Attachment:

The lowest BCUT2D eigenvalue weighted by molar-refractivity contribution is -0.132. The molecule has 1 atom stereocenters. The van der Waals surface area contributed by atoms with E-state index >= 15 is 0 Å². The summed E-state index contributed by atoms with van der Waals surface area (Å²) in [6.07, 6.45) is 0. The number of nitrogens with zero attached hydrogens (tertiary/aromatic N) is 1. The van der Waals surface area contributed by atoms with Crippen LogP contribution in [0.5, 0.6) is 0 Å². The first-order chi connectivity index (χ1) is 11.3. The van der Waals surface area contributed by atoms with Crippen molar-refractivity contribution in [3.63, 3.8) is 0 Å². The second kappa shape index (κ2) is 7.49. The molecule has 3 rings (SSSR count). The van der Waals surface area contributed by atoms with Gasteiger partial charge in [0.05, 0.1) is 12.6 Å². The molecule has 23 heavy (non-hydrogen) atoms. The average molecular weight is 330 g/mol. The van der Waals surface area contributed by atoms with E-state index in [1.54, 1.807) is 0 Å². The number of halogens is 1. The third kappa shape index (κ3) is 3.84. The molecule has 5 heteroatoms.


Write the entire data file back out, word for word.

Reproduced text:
The lowest BCUT2D eigenvalue weighted by molar-refractivity contribution is -0.132. The molecule has 1 atom stereocenters. The van der Waals surface area contributed by atoms with E-state index >= 15 is 0 Å². The summed E-state index contributed by atoms with van der Waals surface area (Å²) in [6.07, 6.45) is 0. The number of nitrogens with zero attached hydrogens (tertiary/aromatic N) is 1. The van der Waals surface area contributed by atoms with Crippen LogP contribution in [0.5, 0.6) is 0 Å². The first-order chi connectivity index (χ1) is 11.3. The van der Waals surface area contributed by atoms with Crippen molar-refractivity contribution in [3.63, 3.8) is 0 Å². The second kappa shape index (κ2) is 7.49. The molecule has 3 rings (SSSR count). The van der Waals surface area contributed by atoms with Gasteiger partial charge in [0.05, 0.1) is 12.6 Å². The molecule has 23 heavy (non-hydrogen) atoms. The average molecular weight is 330 g/mol. The van der Waals surface area contributed by atoms with E-state index in [1.54, 1.807) is 0 Å². The number of halogens is 1. The third kappa shape index (κ3) is 3.84. The molecule has 5 heteroatoms.